Comments

  1. bobhess bobhess Member

    Amazing the Brits designed some of the funkyest cars ever but managed to put out pure beauty like this Jaguar. Wow!

    Like 5
  2. DRV

    I’d holdout for an S version of this late 150 if I was collecting, but this one is exceptional for it’s originality.

    Like 2
  3. TB

    Art…defined.

    Like 1
  4. tompdx Member

    I’ve seen this car! A few years ago, the owner showed it at a local concours … I have pictures of it on my phone! It is indeed gorgeous. I owned a lesser, but nearly identical ’58 OTS (white over black) and was very jealous of this example!

    Like 2
    • Dave Peterson

      I’m betting I met you at those British meets out at PIR some 20 years ago. My friend had an MGA. I always thought that the number suffix to these were equal to the top speed. Another myth busted?

      • tompdx Member

        Very possibly, I went every year for decades. But 20 years ago I would have had a TR250, or a black Ser 1 E-type coupe at the meet. (I acquired the XK150 about 2012).

  5. wuzjeepnowsaab

    It’s always striking to me the difference in look between how gorgeous a drop top XK120-150 is compared to how goofy they looked in a FHC build.

    Like 1
  6. Steve

    A truly unrestored car has not been painted, has newer carpets, etc. I would call this a well maintained original.

  7. JohnfromSC

    Nice car, but I question the unrestored story a bit. I own a 150S OTS. I’d need to see better pics to be sure, but the exhaust system doesn’t appear correct and certainly the porcelain exhaust manifolds don’t look like that after 60 years. Ignition wires have very wrong plug ends. Engine aluminum is nicely polished. The pics to really see the condition such as dash, inside the boot, chassis underside are just not there. I guess that is too much to expect for a Craiglist ad for an ask of almost $100K. If it is original, it has been unbelievably maintained over its entire lifetime.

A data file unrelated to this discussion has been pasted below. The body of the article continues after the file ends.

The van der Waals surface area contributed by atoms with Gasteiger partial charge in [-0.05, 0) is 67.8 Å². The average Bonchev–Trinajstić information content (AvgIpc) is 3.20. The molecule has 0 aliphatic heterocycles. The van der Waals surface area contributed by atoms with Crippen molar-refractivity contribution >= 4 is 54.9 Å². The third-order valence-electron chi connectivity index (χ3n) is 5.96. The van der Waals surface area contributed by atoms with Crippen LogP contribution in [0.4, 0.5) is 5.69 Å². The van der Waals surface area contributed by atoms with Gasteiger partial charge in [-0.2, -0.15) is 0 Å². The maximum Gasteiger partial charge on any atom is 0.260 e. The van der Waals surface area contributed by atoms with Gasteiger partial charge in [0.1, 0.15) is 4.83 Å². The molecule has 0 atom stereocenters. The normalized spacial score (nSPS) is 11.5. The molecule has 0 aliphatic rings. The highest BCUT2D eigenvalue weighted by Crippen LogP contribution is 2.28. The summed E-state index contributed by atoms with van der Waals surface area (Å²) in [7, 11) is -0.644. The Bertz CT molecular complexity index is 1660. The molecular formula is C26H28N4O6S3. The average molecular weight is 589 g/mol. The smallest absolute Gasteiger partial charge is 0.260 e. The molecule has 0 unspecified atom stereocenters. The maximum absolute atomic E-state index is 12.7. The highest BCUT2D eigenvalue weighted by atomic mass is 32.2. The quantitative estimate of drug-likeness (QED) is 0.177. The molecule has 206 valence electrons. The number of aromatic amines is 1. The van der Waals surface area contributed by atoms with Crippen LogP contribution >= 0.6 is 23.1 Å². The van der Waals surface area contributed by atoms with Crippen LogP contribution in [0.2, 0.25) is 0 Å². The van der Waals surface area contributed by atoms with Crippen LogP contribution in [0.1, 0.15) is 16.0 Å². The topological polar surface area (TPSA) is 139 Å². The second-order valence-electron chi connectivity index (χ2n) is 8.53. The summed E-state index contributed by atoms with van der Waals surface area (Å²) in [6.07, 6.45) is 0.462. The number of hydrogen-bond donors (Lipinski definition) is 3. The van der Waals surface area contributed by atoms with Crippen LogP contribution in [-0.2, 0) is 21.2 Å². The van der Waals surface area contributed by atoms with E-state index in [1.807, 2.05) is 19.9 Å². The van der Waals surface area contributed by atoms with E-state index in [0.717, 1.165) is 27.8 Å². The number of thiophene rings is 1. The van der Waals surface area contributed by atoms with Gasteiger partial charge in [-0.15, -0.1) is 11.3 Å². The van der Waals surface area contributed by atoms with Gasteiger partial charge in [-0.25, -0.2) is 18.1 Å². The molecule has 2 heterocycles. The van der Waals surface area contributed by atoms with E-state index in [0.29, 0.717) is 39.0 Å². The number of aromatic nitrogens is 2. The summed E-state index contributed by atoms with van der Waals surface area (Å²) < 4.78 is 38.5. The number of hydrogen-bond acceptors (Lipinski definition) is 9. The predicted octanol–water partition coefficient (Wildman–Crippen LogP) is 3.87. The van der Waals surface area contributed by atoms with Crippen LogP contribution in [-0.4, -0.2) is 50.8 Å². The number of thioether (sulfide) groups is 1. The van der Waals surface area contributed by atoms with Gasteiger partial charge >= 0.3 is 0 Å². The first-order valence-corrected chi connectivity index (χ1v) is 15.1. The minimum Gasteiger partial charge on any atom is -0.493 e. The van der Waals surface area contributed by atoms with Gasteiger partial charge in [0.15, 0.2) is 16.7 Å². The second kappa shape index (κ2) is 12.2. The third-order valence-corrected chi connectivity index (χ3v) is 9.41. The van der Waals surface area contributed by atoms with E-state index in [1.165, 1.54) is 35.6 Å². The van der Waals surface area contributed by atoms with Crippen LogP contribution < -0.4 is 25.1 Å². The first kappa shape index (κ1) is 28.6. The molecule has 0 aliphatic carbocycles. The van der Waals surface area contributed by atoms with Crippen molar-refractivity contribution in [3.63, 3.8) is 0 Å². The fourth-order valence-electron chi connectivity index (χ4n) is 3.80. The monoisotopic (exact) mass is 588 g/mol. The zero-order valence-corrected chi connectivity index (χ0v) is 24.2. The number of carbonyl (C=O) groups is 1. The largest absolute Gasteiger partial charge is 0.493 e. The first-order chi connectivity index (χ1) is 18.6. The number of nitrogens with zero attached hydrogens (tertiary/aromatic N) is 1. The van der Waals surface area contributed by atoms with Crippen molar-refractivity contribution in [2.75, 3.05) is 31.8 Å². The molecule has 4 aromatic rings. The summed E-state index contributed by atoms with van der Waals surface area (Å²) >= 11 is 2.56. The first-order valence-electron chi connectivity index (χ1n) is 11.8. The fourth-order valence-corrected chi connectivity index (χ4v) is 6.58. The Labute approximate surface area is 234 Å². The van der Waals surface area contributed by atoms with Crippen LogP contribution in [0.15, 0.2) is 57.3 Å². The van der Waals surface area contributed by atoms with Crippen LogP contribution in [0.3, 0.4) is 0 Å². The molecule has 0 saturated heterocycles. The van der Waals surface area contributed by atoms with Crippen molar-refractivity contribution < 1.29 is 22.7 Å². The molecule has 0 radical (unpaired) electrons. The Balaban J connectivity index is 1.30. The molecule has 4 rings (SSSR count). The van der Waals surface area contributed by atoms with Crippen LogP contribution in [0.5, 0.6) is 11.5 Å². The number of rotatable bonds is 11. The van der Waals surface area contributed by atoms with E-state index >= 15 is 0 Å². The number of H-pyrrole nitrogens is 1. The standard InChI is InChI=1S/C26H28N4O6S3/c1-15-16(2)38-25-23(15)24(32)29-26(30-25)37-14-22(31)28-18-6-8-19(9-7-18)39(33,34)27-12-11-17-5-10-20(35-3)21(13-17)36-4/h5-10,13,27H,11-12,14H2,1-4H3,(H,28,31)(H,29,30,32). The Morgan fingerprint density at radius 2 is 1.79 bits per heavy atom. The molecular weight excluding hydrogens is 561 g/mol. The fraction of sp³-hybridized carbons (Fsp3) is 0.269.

8. chrlsful

    deff of ‘survivor’ is 1 of the most stretched in car world. ‘Original’ can mean all the usual maintenance (ie prts replacements as wear out) alll the way up toa full lifetime kept in temp/humidity controlled garage, no rain/inclement weather driving, low milage, etc car.

    For me patina is the same. I dislike it cept on a wrk vehicle and even then “light” (nother symbol rather than precision like “#4 car”) is what I tolerate. Math is a precise language, there is enuff variation in it (“Oh, his model is a low #1, all the way!” well there’s a bit of variation here too) but we do need a guide. Shame on them dat violate.

    Like 1
  9. Steve

    Beautiful car. A long while ago I read a story (I think in R&T) about Jaguar bringing the E-Type to the US to see what the public reaction would be. The test car was unbadged. They stopped in the middle of nowhere for gas. The young pump jockey looked over the car rather well and finally (after looking at the spin offs on the wheels) asked, What year Undo is this?”

    Like 1
  10. Joe Haska

    How and why does a car of this quality and so collectable, end up on Craigs List?

    Like 1